Utilizing this invention, high laser-damage-resistant anti-refractive coatings were made from a perfluorinated amorphous polymer (Teflon AF2400) material by physical vapor deposition. As in the above experimental description, single layers of perfluorinated amorphous polymer were thermally deposited in a vacuum chamber. The transmittance and refractive indices were determined as set forth above. It was found that an anti-reflective coating of the physical-vapor-deposited perfluorinated amorphous polymer had a laser-damage-resistance of >47j/cm2 (1.06 μm, 3-ns pulselength). Single surface reflections as low as 0.5% or less were obtained on these anti-reflection coatings. These coatings were also transparent from 200 nm to 1200 nm. Based on these initial tests, it appears that the coatings of this invention may be transparent at other optical wavelengths greater than 1200 nm, possibly about 2000 nm, but such has not yet been experimentally verified. Scanning electron microscopy and nuclear magnetic resonance observations indicate that morphological changes causes the variations in the refraction index rather than compositional changes. As pointed out above, the thus fabricated high laser-damage-resistant anti-reflective coatings adhered to fused silica and silicon wafers under normal handling conditions.
FIG. 2 illustrates the use of a physical-vapor-deposited perfluorinated amorphous polymer and another dielectric material in an optical multilayer, more specifically an optical reflector using the reflector design: BK-7 (HL)3 H Air, where H=ZnS and L=Teflon AF2400. The layers in the reflector adhered to the substrate and to each other. Therefore, other optical multilayers can be made by physical-vapor-deposited of perfluorinated amorphous polymer with other dielectric materials.
To exemplify the invention in greater detail, the following sets forth a brief description of a specific apparatus utilized in the physical-vapor-deposition technique in carrying out this invention, and a specific operational sequence, using exemplified vacuum conditions, materials, deposition times, temperatures, energies, etc., which produce a coating having an exemplified thickness and refractive index.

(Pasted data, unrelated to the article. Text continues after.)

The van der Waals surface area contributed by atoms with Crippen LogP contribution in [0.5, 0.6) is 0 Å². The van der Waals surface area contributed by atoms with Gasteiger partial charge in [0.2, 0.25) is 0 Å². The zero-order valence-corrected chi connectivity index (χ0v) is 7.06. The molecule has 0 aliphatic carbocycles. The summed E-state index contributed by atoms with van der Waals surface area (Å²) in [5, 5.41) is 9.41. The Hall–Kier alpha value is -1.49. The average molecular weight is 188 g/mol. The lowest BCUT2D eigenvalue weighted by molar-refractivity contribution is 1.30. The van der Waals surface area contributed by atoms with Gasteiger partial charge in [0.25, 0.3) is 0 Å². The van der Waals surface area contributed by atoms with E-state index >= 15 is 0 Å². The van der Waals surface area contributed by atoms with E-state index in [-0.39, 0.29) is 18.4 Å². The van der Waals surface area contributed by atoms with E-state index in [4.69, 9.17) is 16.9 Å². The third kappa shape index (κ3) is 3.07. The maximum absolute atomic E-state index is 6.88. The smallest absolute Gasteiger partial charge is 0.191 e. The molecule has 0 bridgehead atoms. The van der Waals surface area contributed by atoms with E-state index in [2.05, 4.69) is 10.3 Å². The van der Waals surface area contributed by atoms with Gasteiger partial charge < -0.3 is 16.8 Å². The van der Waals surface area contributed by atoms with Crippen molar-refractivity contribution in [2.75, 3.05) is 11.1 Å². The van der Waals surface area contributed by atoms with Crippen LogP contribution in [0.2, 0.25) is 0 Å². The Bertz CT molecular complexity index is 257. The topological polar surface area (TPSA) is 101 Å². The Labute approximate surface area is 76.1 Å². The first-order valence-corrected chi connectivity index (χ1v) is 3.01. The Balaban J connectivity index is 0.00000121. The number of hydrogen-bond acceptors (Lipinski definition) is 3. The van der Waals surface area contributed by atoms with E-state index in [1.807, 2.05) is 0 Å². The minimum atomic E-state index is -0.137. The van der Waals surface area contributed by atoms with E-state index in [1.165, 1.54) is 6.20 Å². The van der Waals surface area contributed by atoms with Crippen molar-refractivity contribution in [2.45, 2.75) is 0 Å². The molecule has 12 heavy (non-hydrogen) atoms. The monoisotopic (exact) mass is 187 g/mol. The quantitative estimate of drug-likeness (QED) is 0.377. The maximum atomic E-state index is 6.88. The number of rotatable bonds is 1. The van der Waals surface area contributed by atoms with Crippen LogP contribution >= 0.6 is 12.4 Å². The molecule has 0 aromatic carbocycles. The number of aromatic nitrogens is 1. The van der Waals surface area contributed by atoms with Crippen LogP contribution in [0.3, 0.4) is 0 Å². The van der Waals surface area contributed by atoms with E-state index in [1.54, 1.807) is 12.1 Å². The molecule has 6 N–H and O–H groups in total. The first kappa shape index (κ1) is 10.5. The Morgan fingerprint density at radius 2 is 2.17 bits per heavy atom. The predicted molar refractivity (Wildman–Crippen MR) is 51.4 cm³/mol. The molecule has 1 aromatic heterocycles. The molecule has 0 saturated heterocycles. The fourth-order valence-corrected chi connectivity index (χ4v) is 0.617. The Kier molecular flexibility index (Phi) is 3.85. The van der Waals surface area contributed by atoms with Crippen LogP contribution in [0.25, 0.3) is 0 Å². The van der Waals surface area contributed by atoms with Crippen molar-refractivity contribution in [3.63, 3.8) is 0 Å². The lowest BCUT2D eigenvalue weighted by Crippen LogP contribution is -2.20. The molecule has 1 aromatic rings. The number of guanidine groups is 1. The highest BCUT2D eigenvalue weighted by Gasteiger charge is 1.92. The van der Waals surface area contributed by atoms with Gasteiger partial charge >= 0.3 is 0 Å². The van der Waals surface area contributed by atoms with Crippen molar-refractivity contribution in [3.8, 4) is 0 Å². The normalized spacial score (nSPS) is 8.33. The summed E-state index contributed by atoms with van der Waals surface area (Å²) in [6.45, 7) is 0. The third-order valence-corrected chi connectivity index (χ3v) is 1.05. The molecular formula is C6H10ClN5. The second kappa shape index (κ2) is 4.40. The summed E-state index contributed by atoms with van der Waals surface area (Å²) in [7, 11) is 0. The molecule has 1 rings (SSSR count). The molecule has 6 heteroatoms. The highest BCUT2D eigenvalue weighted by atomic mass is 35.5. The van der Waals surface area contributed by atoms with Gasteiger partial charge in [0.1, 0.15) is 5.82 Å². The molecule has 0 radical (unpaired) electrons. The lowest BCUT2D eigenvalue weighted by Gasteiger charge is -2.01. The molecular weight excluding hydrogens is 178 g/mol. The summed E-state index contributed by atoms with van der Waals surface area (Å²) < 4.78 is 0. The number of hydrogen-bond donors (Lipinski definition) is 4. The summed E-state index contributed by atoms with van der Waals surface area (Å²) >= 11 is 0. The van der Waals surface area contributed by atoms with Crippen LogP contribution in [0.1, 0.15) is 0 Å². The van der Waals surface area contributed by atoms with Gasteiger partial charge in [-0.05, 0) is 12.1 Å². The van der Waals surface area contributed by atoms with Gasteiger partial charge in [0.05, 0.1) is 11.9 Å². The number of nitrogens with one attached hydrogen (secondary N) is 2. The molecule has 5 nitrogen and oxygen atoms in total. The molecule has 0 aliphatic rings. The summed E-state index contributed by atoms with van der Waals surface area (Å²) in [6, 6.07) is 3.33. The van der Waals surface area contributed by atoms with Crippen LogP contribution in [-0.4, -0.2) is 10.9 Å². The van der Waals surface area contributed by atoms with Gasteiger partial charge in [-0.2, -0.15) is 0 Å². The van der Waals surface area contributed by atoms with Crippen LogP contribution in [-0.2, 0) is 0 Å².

The apparatus, while well known in the field of physical vapor deposition, may comprise a stainless steel bell jar connected by a pumping manifold to a liquid-nitrogen baffled diffusion pump. The diffusion pump is backed by a mechanical roughing pump. This vacuum coating chamber routinely had a base pressure in the mid 10-7 Torr range. The chamber is equipped with quartz lamps for heating the substrates, a vibrating crystal head for monitoring the rate and coating thickness, and a tungsten filament for heating the crucible. A crucible containing the charge of perfluorinated amorphous polymer was resistance heated until the perfluorinated amorphous polymer boiled. The heater power was then adjusted to give the proper deposition rate, as determined by a crystal rate monitor. The shutter, between the crucible and the substrates, was opened to allow the evaporated perfluorinated amorphous polymer to reach the substrate.
An example of the operation sequence for producing a coating of specified thickness and refractive index on a selected substrate, is as follows:
1. Select a substrate composed of polished fused silica, silicon wafer, or another suitably polished material.
2. Clean the substrate with alcohol in a class 1000 environment.
3. Load the substrates into the vacuum chamber and pump down to a base pressure below 1×10-6 Torr.
4. Set the heat lamps to obtain the proper substrate temperature.
5. Boil the perfluorinated amorphous polymer with the shutter closed.
6. Adjust the power to the crucible heater to obtain a specified evaporation rate.
7. Open the shutter and monitor the thickness.
8. When the coating reaches a given thickness, the shutter closes over the crucible.
It has thus been shown that the present invention enables the use of polymer materials, such as perfluorinated amorphous polymers, to be utilized as optical coatings for use in the ultra-violet, visible, and near infrared regime, thereby greatly expanding the use of perfluorinated amorphous polymer materials for highly transparent, low refractive index applications. In addition, the invention enables the formation of such coatings having a variable refraction index that remains highly transparent. Also, the coatings formed by this invention may be utilized as high laser-damage-resistant anti-reflective coatings and are transparent at optical wavelengths less than about 2000 nm. The coatings produced by this invention may be utilized in ultra-violet regime applications, such anti-reflectors and graded anti-reflection coatings.
While particular materials, parameters, apparatus, etc. has been described to illustrate the principle features of this invention, such are not intended to limit the scope of the invention. Modifications and changes will become apparent to those skilled in the art, and it is intended that the invention be limited only by the scope of the appended claims.
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|U.S. Classification||428/212, 359/586, 428/409, 359/601, 359/580, 428/336, 428/411.1, 428/422, 428/421, 428/332|
|International Classification||H01J1/70, C23C18/00|
|Cooperative Classification||Y10T428/31504, Y10T428/31544, Y10T428/3154, Y10T428/26, Y10T428/24942, Y10T428/265, H01J1/70, C23C18/00, Y10T428/31|
|European Classification||H01J1/70, C23C18/00|